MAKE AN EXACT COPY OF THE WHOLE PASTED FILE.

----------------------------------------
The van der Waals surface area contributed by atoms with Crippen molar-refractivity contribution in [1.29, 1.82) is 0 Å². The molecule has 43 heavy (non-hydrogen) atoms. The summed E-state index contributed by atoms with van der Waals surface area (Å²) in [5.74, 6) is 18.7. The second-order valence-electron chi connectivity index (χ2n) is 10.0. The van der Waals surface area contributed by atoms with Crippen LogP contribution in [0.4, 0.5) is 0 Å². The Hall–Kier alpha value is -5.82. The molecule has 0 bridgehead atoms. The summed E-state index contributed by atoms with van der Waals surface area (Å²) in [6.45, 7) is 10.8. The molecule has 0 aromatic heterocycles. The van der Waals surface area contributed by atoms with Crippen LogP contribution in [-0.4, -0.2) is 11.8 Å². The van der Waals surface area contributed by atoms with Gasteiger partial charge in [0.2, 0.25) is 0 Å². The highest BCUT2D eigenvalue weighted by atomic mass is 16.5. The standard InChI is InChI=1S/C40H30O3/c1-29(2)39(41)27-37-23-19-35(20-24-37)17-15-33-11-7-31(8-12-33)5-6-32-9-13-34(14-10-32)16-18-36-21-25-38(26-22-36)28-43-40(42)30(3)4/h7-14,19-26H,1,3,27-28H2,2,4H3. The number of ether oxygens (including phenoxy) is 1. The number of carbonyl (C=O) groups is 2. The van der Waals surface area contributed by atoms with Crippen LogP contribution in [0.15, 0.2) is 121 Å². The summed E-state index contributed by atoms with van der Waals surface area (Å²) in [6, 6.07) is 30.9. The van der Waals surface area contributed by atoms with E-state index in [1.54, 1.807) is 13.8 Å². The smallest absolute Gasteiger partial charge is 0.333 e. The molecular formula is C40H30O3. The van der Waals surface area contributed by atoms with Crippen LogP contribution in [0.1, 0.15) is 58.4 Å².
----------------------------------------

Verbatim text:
The van der Waals surface area contributed by atoms with Crippen molar-refractivity contribution in [1.29, 1.82) is 0 Å². The molecule has 43 heavy (non-hydrogen) atoms. The summed E-state index contributed by atoms with van der Waals surface area (Å²) in [5.74, 6) is 18.7. The second-order valence-electron chi connectivity index (χ2n) is 10.0. The van der Waals surface area contributed by atoms with Crippen LogP contribution in [0.4, 0.5) is 0 Å². The Hall–Kier alpha value is -5.82. The molecule has 0 bridgehead atoms. The summed E-state index contributed by atoms with van der Waals surface area (Å²) in [6.45, 7) is 10.8. The molecule has 0 aromatic heterocycles. The van der Waals surface area contributed by atoms with Crippen LogP contribution in [-0.4, -0.2) is 11.8 Å². The van der Waals surface area contributed by atoms with Gasteiger partial charge in [0.2, 0.25) is 0 Å². The highest BCUT2D eigenvalue weighted by atomic mass is 16.5. The standard InChI is InChI=1S/C40H30O3/c1-29(2)39(41)27-37-23-19-35(20-24-37)17-15-33-11-7-31(8-12-33)5-6-32-9-13-34(14-10-32)16-18-36-21-25-38(26-22-36)28-43-40(42)30(3)4/h7-14,19-26H,1,3,27-28H2,2,4H3. The number of ether oxygens (including phenoxy) is 1. The number of carbonyl (C=O) groups is 2. The van der Waals surface area contributed by atoms with Crippen LogP contribution in [0.15, 0.2) is 121 Å². The summed E-state index contributed by atoms with van der Waals surface area (Å²) in [6, 6.07) is 30.9. The van der Waals surface area contributed by atoms with E-state index in [1.54, 1.807) is 13.8 Å². The smallest absolute Gasteiger partial charge is 0.333 e. The molecular formula is C40H30O3. The van der Waals surface area contributed by atoms with Crippen LogP contribution in [0.1, 0.15) is 58.4 Å².